Monday, May 30, 2011

Textbooks Go the iTunes Route

[ed.  I've been out of college for a while.  Can an introductory biology text really cost $185?  What kind of pricing methodology justifies a figure like that?  No wonder students and families are drowning in debt.]

by  Ben Wieder

The high cost of textbooks is a rising student complaint. It inspired recent federal legislation calling on colleges to list the cost of required reading. When courses use only a portion of expensive books, it only makes matters worse.

"Sometimes a professor only assigns five chapters out of a whole book," says Jennie A. Dexter, who just graduated from Oklahoma State University at Tulsa with a degree in marketing and management.

Now textbook publishers are offering an experimental form of price relief: The option to buy book chapters instead of the whole thing, in electronic versions with lower prices.

McGraw-Hill and Pearson Education are among the investors in the San Francisco-based start-up Inkling, which offers multimedia-rich iPad versions of several publishers' textbooks by the chapter or by the book. Cengage Learning also offers students the opportunity to buy chapters of various books in a PDF format, through its Web site.

For students accustomed to purchasing individual songs from Apple's iTunes store, the chapters option may seem like a logical step. Whether it actually saves students money depends on how many chapters from a book they are assigned, when they're given that assignment, and, in the case of Inkling titles, whether they were already planning to spend the $500 or more to purchase an iPad.

The 10th edition of Sylvia S. Mader's Biology textbook, published by McGraw-Hill, is one of Inkling's introductory-biology offerings. The book has 47 chapters, and Inkling sells each one for $3.99, with one chapter thrown in free. The company sells the entire iPad version for $129.99, and McGraw-Hill's hardcover version retails for $185. So students assigned 33 or fewer chapters would save money buying by the chapter rather than by the book.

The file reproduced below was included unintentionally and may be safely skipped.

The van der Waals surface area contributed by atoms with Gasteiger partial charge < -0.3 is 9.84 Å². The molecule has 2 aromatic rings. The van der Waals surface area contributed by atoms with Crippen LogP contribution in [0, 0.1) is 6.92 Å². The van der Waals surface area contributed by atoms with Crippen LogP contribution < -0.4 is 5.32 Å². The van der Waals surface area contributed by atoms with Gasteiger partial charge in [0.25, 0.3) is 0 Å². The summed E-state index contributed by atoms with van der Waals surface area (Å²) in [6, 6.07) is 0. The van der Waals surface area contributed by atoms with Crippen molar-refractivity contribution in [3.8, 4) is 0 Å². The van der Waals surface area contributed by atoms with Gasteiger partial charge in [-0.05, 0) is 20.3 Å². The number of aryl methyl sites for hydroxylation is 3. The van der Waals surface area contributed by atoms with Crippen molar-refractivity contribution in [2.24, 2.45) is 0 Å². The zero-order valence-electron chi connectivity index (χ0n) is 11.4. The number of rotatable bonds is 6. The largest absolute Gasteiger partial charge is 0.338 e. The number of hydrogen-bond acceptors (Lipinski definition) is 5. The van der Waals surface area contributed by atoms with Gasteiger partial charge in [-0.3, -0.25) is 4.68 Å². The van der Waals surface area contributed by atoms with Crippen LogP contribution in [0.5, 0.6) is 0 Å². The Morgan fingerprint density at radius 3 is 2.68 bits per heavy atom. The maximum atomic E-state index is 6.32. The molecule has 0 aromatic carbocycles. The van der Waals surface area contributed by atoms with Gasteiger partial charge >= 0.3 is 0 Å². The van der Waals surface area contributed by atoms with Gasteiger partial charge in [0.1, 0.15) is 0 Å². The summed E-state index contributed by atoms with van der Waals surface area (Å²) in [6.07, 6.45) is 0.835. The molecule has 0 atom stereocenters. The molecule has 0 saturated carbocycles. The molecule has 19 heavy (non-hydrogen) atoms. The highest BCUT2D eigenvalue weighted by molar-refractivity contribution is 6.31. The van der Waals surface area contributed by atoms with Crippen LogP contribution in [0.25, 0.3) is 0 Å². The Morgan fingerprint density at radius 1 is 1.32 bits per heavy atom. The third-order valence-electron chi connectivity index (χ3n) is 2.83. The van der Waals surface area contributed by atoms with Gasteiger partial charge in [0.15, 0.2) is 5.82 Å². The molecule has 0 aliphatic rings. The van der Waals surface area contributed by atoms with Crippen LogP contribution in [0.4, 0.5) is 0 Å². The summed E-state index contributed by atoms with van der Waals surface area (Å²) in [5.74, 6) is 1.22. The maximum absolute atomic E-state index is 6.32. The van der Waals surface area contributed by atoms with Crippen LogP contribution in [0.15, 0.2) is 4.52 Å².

Of course, such savings are only possible if a professor assigns just a portion of the book. Of 33 publicly available course syllabi that use the textbook, retrieved through a Google search, only two had more than 30 chapters assigned, meaning that students in the other 31 classes would have been better off buying by the chapter. But that is far from a wide-ranging or representative sample of courses.

Ms. Dexter says she would welcome the option to buy only the chapters assigned for class. "It's totally cost-effective," she says. A fellow recent graduate of Oklahoma State, Brent M. Fitzgerald, says most people he knows don't like paying for material they don't use. "Students read what they have to, that's it," he says.

And that's just what worries David S. Berg, a psychology professor at the Community College of Philadelphia. He likes the technology—he leads faculty workshops on using the iPhone and iPad in teaching and encourages students to buy digital textbooks. But he doesn't like what he calls the increasing "disarticulation" of the course model.

Read more: